Invited Review Article: Physics and Monte Carlo Techniques as Relevant to Cryogenic, Phonon and Ionization Readout of CDMS Radiation-Detectors

Invited Review Article: Physics and Monte Carlo Techniques as Relevant to Cryogenic, Phonon and Ionization Readout of CDMS Radiation-Detectors

Steven W. Leman swleman@mit.edu Kavli Institute for Astrophysics and Space Research, Massachusetts Institute of Technology, Cambridge, MA 02139, USA
Abstract

This review discusses detector physics and Monte Carlo techniques for cryogenic, radiation detectors that utilize combined phonon and ionization readout. A general review of cryogenic phonon and charge transport is provided along with specific details of the Cryogenic Dark Matter Search detector instrumentation. In particular this review covers quasidiffusive phonon transport, which includes phonon focusing, anharmonic decay and isotope scattering. The interaction of phonons in the detector surface is discussed along with the downconversion of phonons in superconducting films. The charge transport physics include a mass tensor which results from the crystal band structure and is modeled with a Herring Vogt transformation. Charge scattering processes involve the creation of Neganov-Luke phonons. Transition-edge-sensor (TES) simulations include a full electric circuit description and all thermal processes including Joule heating, cooling to the substrate and thermal diffusion within the TES, the latter of which is necessary to model normal-superconducting phase separation. Relevant numerical constants are provided for these physical processes in germanium, silicon, aluminum and tungsten. Random number sampling methods including inverse cumulative distribution function (CDF) and rejection techniques are reviewed. To improve the efficiency of charge transport modeling, an additional second order inverse CDF method is developed here along with an efficient barycentric coordinate sampling method of electric fields. Results are provided in a manner that is convenient for use in Monte Carlo and references are provided for validation of these models.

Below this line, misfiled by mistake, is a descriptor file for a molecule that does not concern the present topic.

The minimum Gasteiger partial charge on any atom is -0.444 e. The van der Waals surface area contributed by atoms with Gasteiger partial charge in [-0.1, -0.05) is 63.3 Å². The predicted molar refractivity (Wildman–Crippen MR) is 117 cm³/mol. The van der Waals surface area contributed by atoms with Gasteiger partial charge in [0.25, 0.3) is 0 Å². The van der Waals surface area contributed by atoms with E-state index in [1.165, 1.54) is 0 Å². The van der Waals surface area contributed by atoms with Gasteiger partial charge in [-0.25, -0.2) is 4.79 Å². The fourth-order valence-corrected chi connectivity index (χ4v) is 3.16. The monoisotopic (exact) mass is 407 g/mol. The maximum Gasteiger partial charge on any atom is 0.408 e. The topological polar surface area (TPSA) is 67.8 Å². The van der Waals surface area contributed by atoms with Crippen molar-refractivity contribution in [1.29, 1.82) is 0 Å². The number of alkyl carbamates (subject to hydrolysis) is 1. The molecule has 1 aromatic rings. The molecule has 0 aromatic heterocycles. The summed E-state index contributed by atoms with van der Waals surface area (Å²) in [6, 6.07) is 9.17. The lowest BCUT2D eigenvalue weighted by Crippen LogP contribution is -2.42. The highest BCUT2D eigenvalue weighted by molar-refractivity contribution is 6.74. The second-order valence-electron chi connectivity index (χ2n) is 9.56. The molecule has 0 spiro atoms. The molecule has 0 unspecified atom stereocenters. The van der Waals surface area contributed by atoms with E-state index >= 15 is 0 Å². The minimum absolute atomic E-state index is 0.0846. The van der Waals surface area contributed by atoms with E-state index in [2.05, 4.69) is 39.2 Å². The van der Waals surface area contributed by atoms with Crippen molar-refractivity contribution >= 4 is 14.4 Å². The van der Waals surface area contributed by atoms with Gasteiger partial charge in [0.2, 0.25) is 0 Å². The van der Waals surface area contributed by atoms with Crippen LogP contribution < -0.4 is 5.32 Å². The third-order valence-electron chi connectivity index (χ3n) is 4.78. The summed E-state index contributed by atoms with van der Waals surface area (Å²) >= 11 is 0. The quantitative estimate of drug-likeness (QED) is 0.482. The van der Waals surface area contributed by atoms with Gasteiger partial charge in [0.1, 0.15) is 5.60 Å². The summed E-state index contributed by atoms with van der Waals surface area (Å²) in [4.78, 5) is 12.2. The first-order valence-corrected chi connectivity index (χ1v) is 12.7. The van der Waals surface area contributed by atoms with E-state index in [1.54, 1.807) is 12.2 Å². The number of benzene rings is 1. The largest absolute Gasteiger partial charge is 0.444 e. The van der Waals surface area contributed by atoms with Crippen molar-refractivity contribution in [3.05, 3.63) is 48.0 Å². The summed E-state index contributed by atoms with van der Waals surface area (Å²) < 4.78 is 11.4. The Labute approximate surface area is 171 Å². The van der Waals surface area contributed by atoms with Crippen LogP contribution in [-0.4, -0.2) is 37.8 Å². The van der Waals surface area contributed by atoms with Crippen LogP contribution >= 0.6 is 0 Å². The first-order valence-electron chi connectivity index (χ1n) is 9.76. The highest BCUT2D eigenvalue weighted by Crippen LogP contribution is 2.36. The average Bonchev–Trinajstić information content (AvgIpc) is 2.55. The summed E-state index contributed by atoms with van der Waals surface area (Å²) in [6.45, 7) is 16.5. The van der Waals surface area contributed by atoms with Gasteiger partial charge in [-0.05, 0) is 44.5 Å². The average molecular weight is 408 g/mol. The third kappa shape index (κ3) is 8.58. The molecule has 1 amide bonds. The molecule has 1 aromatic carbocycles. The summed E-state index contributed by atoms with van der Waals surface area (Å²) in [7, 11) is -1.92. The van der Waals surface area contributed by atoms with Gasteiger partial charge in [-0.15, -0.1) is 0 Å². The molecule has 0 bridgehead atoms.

I Introduction

Cryogenic radiation-detectors that utilize ionization, phonon and / or scintillation measurements are being used in a number of experiments. Both the Cryogenic Dark Matter Search (CDMS) Ahmed2010 (); Ahmed2011 () and EDELWEISS Armengaud2010 () dark matter search utilize silicon and / or germanium targets to detect recoils of radiation in the target masses. A combination of ionization and phonon readout is used to provide discrimination of gamma- and neutron-recoil types. The CRESST dark matter search utilizes CaWO targets and readout scintillation and phonon signal to discriminate between recoil types. The advantage of reading out both phonon and ionization (or scintillation) signals comes about from the differing ratios of ionization and phonon energy or scintillation and phonon energy created in electron- and nuclear-recoils in the detectors. The ratio of these two energies leads to a powerful discriminator for the experiment’s desired recoil type.